About Open Access
Study design and methods of the BoTULS trial: a randomised controlled trial to evaluate the clinical effect and cost effectiveness of treating upper limb spasticity due to stroke with botulinum toxin type A
Lookup NU author(s)
Professor Helen Rodgers
Dr Lisa Shaw
Dr Christopher Price
Dr Laura Graham
Professor Gary Ford
Dr Philip Shackley
Rodgers H, Shaw L, Price C, Wijck Fvan, Barnes M, Graham L, Ford GA, Shackley P, Steen N
Full text is available for this publication:
Full text file 1
BACKGROUND: Following a stroke, 55-75% of patients experience upper limb problems in the longer term. Upper limb spasticity may cause pain, deformity and reduced function, affecting mood and independence. Botulinum toxin is used increasingly to treat focal spasticity, but its impact on upper limb function after stroke is unclear.The aim of this study is to evaluate the clinical and cost effectiveness of botulinum toxin type A plus an upper limb therapy programme in the treatment of post stroke upper limb spasticity. METHODS: Trial design : A multi-centre open label parallel group randomised controlled trial and economic evaluation.Participants : Adults with upper limb spasticity at the shoulder, elbow, wrist or hand and reduced upper limb function due to stroke more than 1 month previously.Interventions : Botulinum toxin type A plus upper limb therapy (intervention group) or upper limb therapy alone (control group).Outcomes : Outcome assessments are undertaken at 1, 3 and 12 months. The primary outcome is upper limb function one month after study entry measured by the Action Research Arm Test (ARAT). Secondary outcomes include: spasticity (Modified Ashworth Scale); grip strength; dexterity (Nine Hole Peg Test); disability (Barthel Activities of Daily Living Index); quality of life (Stroke Impact Scale, Euroqol EQ-5D) and attainment of patient-selected goals (Canadian Occupational Performance Measure). Health and social services resource use, adverse events, use of other antispasticity treatments and patient views on the treatment will be compared. Participants are clinically reassessed at 3, 6 and 9 months to determine the need for repeat botulinum toxin type A and/or therapy.Randomisation : A web based central independent randomisation service.Blinding : Outcome assessments are undertaken by an assessor who is blinded to the randomisation group.Sample size : 332 participants provide 80% power to detect a 15% difference in treatment successes between intervention and control groups. Treatment success is defined as improvement of 3 points for those with a baseline ARAT of 0-3 and 6 points for those with ARAT of 4-56. TRIAL REGISTRATION: ISRCTN78533119EudraCT 2004-002427-40CTA 17136/0230/001 FUNDING: National Institute for Health Research, Health Technology Assessment Programme.Ipsen Ltd provide botulinum toxin type A (Dysport(R)).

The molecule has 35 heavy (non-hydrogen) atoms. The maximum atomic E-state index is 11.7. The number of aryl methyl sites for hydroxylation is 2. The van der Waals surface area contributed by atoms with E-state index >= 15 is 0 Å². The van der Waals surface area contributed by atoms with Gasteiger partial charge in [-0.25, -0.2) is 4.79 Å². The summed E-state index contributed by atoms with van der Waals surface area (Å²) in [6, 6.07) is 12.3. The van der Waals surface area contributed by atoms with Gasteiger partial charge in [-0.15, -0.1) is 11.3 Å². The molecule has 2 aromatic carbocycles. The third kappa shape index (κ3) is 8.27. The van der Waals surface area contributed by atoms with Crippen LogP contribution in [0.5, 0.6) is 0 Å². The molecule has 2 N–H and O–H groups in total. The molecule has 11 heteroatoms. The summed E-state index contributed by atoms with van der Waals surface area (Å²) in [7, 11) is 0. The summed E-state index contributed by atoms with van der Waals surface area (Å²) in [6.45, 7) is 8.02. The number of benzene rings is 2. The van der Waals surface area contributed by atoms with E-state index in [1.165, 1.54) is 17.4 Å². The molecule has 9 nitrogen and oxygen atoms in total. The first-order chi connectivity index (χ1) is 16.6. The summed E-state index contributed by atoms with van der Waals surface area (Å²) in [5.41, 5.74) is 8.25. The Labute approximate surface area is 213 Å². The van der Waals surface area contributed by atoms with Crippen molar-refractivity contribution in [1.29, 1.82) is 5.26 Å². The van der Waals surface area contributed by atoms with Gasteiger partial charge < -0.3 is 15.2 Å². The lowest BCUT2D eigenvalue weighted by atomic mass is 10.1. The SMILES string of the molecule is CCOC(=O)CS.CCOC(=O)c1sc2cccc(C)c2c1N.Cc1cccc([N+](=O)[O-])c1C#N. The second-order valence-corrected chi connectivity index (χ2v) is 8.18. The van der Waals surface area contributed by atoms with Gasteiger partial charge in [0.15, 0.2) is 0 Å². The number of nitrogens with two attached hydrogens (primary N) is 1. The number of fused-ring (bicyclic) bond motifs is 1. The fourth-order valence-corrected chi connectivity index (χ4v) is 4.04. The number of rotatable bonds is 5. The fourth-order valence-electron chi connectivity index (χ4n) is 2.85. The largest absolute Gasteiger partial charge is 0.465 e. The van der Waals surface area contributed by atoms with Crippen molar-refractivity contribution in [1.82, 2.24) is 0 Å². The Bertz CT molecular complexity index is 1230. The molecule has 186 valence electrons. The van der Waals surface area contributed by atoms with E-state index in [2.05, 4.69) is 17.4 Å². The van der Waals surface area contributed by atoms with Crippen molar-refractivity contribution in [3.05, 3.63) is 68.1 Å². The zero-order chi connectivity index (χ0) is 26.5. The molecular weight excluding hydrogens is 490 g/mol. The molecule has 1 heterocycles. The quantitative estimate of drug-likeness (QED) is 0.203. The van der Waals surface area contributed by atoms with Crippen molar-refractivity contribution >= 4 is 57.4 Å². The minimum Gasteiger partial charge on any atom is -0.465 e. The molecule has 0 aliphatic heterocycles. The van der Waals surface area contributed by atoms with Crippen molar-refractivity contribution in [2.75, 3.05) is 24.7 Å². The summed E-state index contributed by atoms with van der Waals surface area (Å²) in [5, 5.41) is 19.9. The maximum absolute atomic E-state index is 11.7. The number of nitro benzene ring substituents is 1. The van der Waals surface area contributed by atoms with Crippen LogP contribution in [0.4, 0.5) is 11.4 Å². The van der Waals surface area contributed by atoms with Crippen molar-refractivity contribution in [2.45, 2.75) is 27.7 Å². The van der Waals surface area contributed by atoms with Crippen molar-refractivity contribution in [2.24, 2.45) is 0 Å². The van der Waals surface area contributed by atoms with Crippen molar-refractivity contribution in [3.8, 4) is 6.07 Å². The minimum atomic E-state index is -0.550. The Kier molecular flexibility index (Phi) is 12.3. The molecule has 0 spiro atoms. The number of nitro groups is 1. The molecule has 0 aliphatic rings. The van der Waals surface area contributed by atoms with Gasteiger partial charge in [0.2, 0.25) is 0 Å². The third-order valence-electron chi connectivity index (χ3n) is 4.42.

BioMed Central Ltd.
Newcastle University Library, NE2 4HQ, United Kingdom. Tel: 0044 (191) 222 7657
©2015 Newcastle University Library